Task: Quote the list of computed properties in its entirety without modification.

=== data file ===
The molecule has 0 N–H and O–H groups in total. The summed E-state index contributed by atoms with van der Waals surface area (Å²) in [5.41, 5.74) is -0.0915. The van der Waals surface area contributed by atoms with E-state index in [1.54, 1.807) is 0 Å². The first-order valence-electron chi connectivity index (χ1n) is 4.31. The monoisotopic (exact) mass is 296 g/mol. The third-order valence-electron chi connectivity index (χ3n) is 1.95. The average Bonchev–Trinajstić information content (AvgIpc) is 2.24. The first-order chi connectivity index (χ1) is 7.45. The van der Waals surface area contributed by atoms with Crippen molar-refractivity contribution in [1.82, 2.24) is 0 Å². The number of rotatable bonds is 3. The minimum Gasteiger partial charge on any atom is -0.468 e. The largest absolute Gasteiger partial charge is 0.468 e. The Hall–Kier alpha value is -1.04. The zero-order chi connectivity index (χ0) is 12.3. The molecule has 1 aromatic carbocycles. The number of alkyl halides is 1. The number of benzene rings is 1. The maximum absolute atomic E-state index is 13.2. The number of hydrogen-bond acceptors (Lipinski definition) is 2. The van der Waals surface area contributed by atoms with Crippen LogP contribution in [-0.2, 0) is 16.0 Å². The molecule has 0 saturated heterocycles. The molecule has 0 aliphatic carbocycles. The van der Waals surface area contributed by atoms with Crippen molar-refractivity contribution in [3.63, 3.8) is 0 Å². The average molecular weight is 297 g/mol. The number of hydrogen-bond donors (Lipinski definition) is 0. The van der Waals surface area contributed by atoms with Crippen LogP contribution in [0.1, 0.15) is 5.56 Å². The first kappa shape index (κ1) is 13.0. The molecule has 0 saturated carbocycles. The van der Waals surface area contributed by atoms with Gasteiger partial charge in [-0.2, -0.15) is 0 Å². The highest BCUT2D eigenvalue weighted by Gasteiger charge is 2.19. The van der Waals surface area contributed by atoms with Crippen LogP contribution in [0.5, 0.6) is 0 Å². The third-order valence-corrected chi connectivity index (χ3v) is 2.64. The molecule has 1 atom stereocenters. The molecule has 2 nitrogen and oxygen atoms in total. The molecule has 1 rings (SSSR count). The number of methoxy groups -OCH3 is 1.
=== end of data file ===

The molecule has 0 N–H and O–H groups in total. The summed E-state index contributed by atoms with van der Waals surface area (Å²) in [5.41, 5.74) is -0.0915. The van der Waals surface area contributed by atoms with E-state index in [1.54, 1.807) is 0 Å². The first-order valence-electron chi connectivity index (χ1n) is 4.31. The monoisotopic (exact) mass is 296 g/mol. The third-order valence-electron chi connectivity index (χ3n) is 1.95. The average Bonchev–Trinajstić information content (AvgIpc) is 2.24. The first-order chi connectivity index (χ1) is 7.45. The van der Waals surface area contributed by atoms with Crippen molar-refractivity contribution in [1.82, 2.24) is 0 Å². The number of rotatable bonds is 3. The minimum Gasteiger partial charge on any atom is -0.468 e. The largest absolute Gasteiger partial charge is 0.468 e. The Hall–Kier alpha value is -1.04. The zero-order chi connectivity index (χ0) is 12.3. The molecule has 1 aromatic carbocycles. The number of alkyl halides is 1. The number of benzene rings is 1. The maximum absolute atomic E-state index is 13.2. The number of hydrogen-bond acceptors (Lipinski definition) is 2. The van der Waals surface area contributed by atoms with Crippen LogP contribution in [-0.2, 0) is 16.0 Å². The molecule has 0 saturated heterocycles. The molecule has 0 aliphatic carbocycles. The van der Waals surface area contributed by atoms with Crippen molar-refractivity contribution in [3.63, 3.8) is 0 Å². The average molecular weight is 297 g/mol. The number of hydrogen-bond donors (Lipinski definition) is 0. The van der Waals surface area contributed by atoms with Crippen LogP contribution in [0.1, 0.15) is 5.56 Å². The first kappa shape index (κ1) is 13.0. The molecule has 0 saturated carbocycles. The van der Waals surface area contributed by atoms with Gasteiger partial charge in [-0.2, -0.15) is 0 Å². The highest BCUT2D eigenvalue weighted by Gasteiger charge is 2.19. The van der Waals surface area contributed by atoms with Crippen LogP contribution in [0.5, 0.6) is 0 Å². The third-order valence-corrected chi connectivity index (χ3v) is 2.64. The molecule has 1 atom stereocenters. The molecule has 2 nitrogen and oxygen atoms in total. The molecule has 1 rings (SSSR count). The number of methoxy groups -OCH3 is 1.